If any bearing has no leakage, it indicates a probable total obstruction somewhere in the passages feeding that bearing.
It is essential therefore that every main and rod bearing show some leakage, as the absence of drip-page means obstructions in the oil passages.
On those few engines where the front end drive is pressure lubricated by a separate lead always in register, there will be a solid stream of oil leakage out the end of the pipe supplying the gears or chain. Facilities should be provided to catch this oil, or the leakage may be stopped during the test by closing end of pipe with wooden plug. The plug should of course be removed after making observations on the bearings.

Testing for Partially Clogged Oil Passages
The tank outfit can also be used to advantage for testing the drilled passages in a crankshaft when it is removed from the engine or when the bearings have been taken off. It can also be utilized for testing the condition of the oil passages in crankcase or cylinder block, as shown at Figs. 3A and 3B.
Air pressure is generally utilized for cleaning out and testing these passages, but air being a gas (not fluid) will not detect a partial obstruction because it will pass through even though the passage be almost totally obstructed.
The use of oil with pressure not to exceed 5 to 10 lbs. will indicate by the volume being discharged from the crankshaft holes whether or not the passage being tested is partially obstructed.
If passages are absolutely clean the stream of oil coming out of drilled hole will be equal in diameter to the hole. A stream smaller in diameter than the crankshaft metering hole indicates a partial stoppage.
When using the test tank for detecting obstructions in the passages of a drilled crankshaft, proceed in the manner as shown at Fig. 3.
PP..RE/AL ESrEM Fig. 3. By using not more than 5 lbs. pressure, tank may be used for testing drilled passages in crank-shaft. Air test alone, without the oil, is not depend-able, as it will not detect partial stoppage in shaft.
G>- 'POSinonE
Fig. 3A. Testing oil passages in Studebaker "Big Six" engine for leakage, as an example. Plug openings (F), (E), and each main bearing hole indicated at (A), (B), (C), and (D) with tight fitting wooden plugs. Then make hook-up as shown in Fig. 3B.
Fig. 3B (continued from Fig. 3A). Place oil in test tank with (L) closed, and pump air into it until the gauge (J) shows a pressure of 30 lbs. Then open (L) and observe each of the main bearing bulkhead glands at (G) (Fig. 3A). There should be no leakage whatsoever at these points.
To test for obstructions in oil passages, release the pressure in the oil test tank. Remove main bearing oil-hole plugs at (A), (B), (C), and (D) (Fig. 3A). Reconnect test tank as shown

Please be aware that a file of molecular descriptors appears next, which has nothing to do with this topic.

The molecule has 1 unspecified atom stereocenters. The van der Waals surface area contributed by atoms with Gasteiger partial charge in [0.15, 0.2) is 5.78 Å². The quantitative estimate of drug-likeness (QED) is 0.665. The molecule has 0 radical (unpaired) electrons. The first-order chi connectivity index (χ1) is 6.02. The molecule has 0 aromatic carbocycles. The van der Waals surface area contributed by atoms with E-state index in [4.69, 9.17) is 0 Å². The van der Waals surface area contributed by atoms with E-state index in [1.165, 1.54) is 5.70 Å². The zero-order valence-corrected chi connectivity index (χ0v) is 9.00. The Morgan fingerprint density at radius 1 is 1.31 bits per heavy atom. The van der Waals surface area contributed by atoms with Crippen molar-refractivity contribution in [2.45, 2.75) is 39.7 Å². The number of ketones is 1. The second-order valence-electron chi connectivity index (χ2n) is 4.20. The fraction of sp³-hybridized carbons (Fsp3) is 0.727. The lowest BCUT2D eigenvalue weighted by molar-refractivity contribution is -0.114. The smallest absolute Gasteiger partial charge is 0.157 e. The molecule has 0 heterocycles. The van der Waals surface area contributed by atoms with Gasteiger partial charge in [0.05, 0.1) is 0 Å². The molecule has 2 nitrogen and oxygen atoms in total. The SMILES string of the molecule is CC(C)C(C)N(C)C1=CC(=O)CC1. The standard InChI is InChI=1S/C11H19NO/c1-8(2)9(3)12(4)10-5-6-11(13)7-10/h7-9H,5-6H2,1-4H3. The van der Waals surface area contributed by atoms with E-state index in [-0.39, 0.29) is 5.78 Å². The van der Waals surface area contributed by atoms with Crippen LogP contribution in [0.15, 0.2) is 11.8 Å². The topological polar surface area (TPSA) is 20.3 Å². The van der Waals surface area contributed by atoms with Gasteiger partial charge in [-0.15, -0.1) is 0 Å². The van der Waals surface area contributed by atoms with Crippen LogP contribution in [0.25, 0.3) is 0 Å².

Fig. 3B
at Fig. 3B, and pump pressure until gauge registers 5 lbs. Now open valve (L) and observe amount of oil coming out of each of the main bearing oil-supply holes at (A), (B), (C), and (D) .
If the passages are clear, approximately a full stream will be ejected at (A), (B), (C), and (D).
If the passages are partially clogged, this will be indicated by a smaller stream.
If the passage is totally obstructed, no oil will be ejected for the particular main bearing oil-supply hole.
Note the oil-test tank is connected at oil pump outlet fitting (II) in Fig. 3A.
Another Method of Testing for Loose Bearings
Another method of testing for loose bearings on a pressure-lubricated engine consists in
~~ - using a dial gauge
.1, (G) (Fig. 4) supplied
4160 ting with an (T) adapter which al-with an lowsit to be screwed
into the oil-supply hole in the bearing cap (D) as shown. By using a jack or by means of a special fitting which enables the shaft (S) to be moved up and down in its bearing, the amount of movement or looseness may be read directly on the gauge.
Conditions Other Than Looseness Which May Cause Excessive Oil Leakage from Bearings
The following illustrations (Figs. 5, 6, and 7) show that excessive oil leaks may occur from
1. Poorly filed connecting-rod caps (Fig. 5).
2. Improper oil groove, or reservoir (Fig. 6).
3. Improperly fitted shims (Fig. 7).
Fig. 5. Left: Careless filing has left babbitt part of cap and rod below level of cap and rod forging.
Center: If the cap assembly is reduced on a piece of emery cloth on flat surface, cap will be flat and square. As shown, ends are rounded and will leak oil.
Right: When properly reduced or lapped, cap and rod and both bearing halves will appear as shown.

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Carburetor Manuals: Engine Bearings